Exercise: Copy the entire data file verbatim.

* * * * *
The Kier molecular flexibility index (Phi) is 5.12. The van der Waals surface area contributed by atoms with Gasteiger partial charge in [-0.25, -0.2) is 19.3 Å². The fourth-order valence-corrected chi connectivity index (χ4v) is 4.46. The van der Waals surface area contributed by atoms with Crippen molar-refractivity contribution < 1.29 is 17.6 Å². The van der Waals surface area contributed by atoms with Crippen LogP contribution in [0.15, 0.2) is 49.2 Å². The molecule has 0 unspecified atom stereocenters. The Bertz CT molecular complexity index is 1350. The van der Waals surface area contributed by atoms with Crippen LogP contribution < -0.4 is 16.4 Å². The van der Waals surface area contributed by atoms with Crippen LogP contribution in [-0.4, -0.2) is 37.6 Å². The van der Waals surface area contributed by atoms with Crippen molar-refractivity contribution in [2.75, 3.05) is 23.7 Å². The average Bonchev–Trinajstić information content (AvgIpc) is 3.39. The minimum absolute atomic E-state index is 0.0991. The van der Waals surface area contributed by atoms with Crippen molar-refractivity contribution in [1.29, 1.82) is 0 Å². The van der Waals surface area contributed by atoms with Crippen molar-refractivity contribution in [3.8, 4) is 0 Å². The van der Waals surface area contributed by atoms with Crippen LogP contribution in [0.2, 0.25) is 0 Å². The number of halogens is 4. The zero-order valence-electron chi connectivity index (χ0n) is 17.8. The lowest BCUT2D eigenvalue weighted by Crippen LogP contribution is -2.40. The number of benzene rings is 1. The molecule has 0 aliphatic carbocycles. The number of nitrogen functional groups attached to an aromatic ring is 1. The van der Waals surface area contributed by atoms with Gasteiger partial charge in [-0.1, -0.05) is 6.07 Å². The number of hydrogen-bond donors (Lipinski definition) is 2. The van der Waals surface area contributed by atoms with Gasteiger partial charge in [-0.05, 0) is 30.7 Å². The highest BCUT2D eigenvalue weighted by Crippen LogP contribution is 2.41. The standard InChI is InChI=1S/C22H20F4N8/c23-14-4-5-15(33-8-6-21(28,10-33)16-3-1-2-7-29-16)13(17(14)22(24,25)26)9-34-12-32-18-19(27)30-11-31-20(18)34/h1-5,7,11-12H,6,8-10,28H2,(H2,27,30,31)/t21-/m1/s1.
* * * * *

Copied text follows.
The Kier molecular flexibility index (Phi) is 5.12. The van der Waals surface area contributed by atoms with Gasteiger partial charge in [-0.25, -0.2) is 19.3 Å². The fourth-order valence-corrected chi connectivity index (χ4v) is 4.46. The van der Waals surface area contributed by atoms with Crippen molar-refractivity contribution < 1.29 is 17.6 Å². The van der Waals surface area contributed by atoms with Crippen LogP contribution in [0.15, 0.2) is 49.2 Å². The molecule has 0 unspecified atom stereocenters. The Bertz CT molecular complexity index is 1350. The van der Waals surface area contributed by atoms with Crippen LogP contribution < -0.4 is 16.4 Å². The van der Waals surface area contributed by atoms with Crippen LogP contribution in [-0.4, -0.2) is 37.6 Å². The van der Waals surface area contributed by atoms with Crippen molar-refractivity contribution in [2.75, 3.05) is 23.7 Å². The average Bonchev–Trinajstić information content (AvgIpc) is 3.39. The minimum absolute atomic E-state index is 0.0991. The van der Waals surface area contributed by atoms with Crippen molar-refractivity contribution in [1.29, 1.82) is 0 Å². The van der Waals surface area contributed by atoms with Crippen molar-refractivity contribution in [3.8, 4) is 0 Å². The van der Waals surface area contributed by atoms with Crippen LogP contribution in [0.2, 0.25) is 0 Å². The number of halogens is 4. The zero-order valence-electron chi connectivity index (χ0n) is 17.8. The lowest BCUT2D eigenvalue weighted by Crippen LogP contribution is -2.40. The number of benzene rings is 1. The molecule has 0 aliphatic carbocycles. The number of nitrogen functional groups attached to an aromatic ring is 1. The van der Waals surface area contributed by atoms with Gasteiger partial charge in [-0.1, -0.05) is 6.07 Å². The number of hydrogen-bond donors (Lipinski definition) is 2. The van der Waals surface area contributed by atoms with Gasteiger partial charge in [-0.05, 0) is 30.7 Å². The highest BCUT2D eigenvalue weighted by Crippen LogP contribution is 2.41. The standard InChI is InChI=1S/C22H20F4N8/c23-14-4-5-15(33-8-6-21(28,10-33)16-3-1-2-7-29-16)13(17(14)22(24,25)26)9-34-12-32-18-19(27)30-11-31-20(18)34/h1-5,7,11-12H,6,8-10,28H2,(H2,27,30,31)/t21-/m1/s1.